8) In majority of the product based organizations, test automation is in a higly matured state. Without test automation it is very difficult to achieve the desired quality levels, especially with voluminous code base.

9) In project based organizations, it is very difficult to justify the investment on test automation, becuase projects are unique and very often sigle time assignments. The predominant testing style is manual testing.

10) In product teams, the manager is only as good as his team. In project based organizations, the managers tend to position them as better than the rest.

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#notestoself #fifthdiscipline – Seven learning disabilities

  1. I am my position ( I am experiencing this when moving teams from command and control mode to self organizing teams)
  2. The enemy is out there (Two most widely used words among project managers are ‘but’ and ‘they’, based on my interactions with 6000 of them. Majority believes that they are perfect, and the problem is out there.)
  3. The illusion of taking charge. (proactive Vs reactive. Very often we mistake pro activeness as aggressive reactions  )
  4. Fixation on events (Yes, we find some event as the trigger for everything, and fail to understand complex causes contributing to the effect)
  5. The parable of the boiled frog. (The problems aggravates gradually)
  6. The delusion of learning from experience (Very often the effect happens outside the span of focus of the cause, hence we fail to learn from experience)
  7. The myth of the management team (All management teams fumble when they try to resolve complex issues)

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#notestoself #fifthdiscipline #metanoia #adaptive and #regenerative #learning

Metanoia : refers to shift in mind, paradigm shift

Learning has lost its central meaning in contemporary usage. “Yes, We learned everything about it in the training program”, This is something I keep hearing after my training / coaching programs.As far as I am concerned, communicating and taking in information is only distantly related to real learning. Am I making a mistake by making the participants believe that they know the topics, before they experience it in the real world. Could be. Real learning gets to the heart of what it means to be human. Through learning we recreate ourselves. Through learning we become able to do something we never were able to do. Through learning we re-perceive the world world and our relationship to it. Through learning we extend our capacity to create, to be part of the generative process of life.

Adaptive or survival learning – A catching up process, certifications etc, to remain employable

Generative learning – Learning to achieve mastery, resulting in the capability to create.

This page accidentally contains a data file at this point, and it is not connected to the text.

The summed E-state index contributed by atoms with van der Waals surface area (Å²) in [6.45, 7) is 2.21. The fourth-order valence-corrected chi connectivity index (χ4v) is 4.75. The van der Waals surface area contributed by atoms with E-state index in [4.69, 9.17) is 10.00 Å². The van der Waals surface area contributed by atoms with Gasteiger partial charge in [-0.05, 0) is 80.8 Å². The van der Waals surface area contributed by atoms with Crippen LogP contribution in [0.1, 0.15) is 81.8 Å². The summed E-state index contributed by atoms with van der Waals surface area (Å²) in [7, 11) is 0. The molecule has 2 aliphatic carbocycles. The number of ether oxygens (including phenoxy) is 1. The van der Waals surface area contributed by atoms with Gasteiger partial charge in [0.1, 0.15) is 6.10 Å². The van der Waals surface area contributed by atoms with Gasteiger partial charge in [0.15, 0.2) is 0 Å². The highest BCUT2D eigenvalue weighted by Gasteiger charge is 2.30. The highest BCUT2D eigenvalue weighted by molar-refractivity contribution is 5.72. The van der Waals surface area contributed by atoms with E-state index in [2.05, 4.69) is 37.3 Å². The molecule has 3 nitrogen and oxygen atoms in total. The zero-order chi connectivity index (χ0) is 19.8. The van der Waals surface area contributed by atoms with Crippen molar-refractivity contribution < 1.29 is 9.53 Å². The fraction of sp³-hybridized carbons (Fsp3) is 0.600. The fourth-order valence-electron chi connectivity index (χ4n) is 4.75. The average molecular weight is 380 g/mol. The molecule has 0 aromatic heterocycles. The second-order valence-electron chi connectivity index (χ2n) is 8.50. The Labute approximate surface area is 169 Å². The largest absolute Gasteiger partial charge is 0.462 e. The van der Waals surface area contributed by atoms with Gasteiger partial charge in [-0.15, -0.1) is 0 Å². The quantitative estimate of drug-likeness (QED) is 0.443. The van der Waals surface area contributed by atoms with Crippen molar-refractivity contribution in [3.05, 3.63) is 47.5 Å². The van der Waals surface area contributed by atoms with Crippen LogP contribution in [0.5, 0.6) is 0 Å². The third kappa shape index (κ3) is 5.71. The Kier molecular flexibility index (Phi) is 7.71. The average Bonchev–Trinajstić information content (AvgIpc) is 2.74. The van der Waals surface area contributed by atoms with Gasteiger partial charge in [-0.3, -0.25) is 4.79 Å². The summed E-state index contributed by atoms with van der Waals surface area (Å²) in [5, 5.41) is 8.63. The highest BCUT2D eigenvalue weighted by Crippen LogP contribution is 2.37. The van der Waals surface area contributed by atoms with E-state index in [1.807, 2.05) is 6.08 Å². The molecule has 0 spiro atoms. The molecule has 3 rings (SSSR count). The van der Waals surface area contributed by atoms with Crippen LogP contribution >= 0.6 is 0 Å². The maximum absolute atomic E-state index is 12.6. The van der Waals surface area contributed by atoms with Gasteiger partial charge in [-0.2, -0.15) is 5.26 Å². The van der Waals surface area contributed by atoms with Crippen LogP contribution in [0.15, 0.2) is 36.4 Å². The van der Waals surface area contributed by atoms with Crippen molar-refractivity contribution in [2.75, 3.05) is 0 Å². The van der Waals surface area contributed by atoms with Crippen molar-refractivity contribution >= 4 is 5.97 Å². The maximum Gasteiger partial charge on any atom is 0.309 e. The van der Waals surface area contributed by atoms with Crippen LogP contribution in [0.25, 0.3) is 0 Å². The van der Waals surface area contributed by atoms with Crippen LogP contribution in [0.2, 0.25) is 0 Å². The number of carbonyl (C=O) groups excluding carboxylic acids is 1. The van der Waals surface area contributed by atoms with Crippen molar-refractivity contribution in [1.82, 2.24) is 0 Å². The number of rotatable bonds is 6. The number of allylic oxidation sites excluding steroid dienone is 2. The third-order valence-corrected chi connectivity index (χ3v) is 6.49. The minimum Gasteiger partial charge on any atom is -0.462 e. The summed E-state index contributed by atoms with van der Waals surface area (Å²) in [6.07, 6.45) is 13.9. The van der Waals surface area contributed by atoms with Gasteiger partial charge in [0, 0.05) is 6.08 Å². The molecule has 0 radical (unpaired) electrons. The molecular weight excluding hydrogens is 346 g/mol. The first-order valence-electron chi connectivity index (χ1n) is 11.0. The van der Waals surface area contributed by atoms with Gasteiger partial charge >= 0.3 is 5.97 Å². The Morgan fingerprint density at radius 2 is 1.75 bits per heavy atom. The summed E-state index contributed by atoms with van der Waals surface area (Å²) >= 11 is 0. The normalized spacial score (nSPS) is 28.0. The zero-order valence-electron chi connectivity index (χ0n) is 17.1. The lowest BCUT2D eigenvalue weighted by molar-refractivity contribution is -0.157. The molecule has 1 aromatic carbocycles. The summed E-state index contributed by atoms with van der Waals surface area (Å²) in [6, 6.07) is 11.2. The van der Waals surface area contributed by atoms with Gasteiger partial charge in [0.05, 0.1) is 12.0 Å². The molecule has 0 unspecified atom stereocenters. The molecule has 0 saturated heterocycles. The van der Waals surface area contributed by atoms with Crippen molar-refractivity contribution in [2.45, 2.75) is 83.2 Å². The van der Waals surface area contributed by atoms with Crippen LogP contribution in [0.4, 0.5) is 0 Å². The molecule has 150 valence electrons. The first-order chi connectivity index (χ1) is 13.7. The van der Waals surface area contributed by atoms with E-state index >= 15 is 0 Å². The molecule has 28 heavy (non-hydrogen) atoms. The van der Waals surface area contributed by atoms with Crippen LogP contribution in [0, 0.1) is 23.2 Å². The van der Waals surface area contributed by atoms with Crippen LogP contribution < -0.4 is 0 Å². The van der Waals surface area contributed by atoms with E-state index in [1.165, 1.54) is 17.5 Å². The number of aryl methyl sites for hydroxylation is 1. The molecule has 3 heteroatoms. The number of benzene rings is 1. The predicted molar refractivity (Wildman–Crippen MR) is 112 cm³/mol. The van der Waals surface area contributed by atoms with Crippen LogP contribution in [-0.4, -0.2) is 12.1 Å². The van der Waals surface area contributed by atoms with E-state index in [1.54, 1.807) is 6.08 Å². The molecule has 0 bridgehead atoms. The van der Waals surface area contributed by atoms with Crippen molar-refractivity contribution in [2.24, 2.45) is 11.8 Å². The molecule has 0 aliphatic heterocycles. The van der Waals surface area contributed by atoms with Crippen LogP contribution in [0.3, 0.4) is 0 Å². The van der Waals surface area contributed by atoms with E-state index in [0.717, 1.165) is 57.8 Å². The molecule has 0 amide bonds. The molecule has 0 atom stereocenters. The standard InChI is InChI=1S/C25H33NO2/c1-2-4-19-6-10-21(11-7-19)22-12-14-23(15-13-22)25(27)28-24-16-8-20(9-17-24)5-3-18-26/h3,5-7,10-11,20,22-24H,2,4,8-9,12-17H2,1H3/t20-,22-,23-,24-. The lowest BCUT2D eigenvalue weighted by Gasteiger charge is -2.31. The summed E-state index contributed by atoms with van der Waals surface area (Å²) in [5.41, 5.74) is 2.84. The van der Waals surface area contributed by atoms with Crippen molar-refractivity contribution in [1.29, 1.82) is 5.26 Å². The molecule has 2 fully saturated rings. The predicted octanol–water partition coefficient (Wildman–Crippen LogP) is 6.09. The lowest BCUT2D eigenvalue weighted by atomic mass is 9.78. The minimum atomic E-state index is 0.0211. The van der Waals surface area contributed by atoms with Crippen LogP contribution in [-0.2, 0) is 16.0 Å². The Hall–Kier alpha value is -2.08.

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From outsourcing hub to product development hub

WordPress disqualified my earlier blog with more than 1000 followers and nearly 300000 visits. This was due to violation of their policies. To the best of my knowledge, it was unintentional. Everything is for good. That gives me an opportunity to blog afresh, and this time more focused towards management excellence starting at a personal level and then moving to team and organization.

Sincere management rethinking is required to move from the status of followers to leaders, especially when the third world is becoming the hub of product development. This calls for rapid innovation based on serious introspection of the current statuesque based on compliance and conformance.  Individuals and teams need the space to take some risks and cut loose. It is risky, and one can fail. The systems must be conducive for risk taking. Questions must be asked about the validity of our conventional processes, which will not hold good for the new era. Fast failures and learning must be promoted. I know that this is not easy, and at the same time, without these the transformation from project space to product space will be incomplete.


I did not study well when I was in the university, and ever since I got my Bachelor’s degree, I was continuously studying books and learning from my on the job experiences. Some of the books when I read them last, was slightly ahead of their time, at least for this part of the world (India). Another possibility is the fact that I was not matured enough to understand the meaning between the lines when I read them first. Now, after three decades of work as team member, manager, profit centre head, freelancer, entrepreuner, agile practirioner, project management trainer, consultant, husband and father, I think I am ready to probe the inner meaning of the print.  So I have started going through them once again, with a research mindset, and I check the applicability of the concepts in the present day. I will be sharing my journey through the pages of the books in my personal library and the thoughts it triggers through this blog of mine.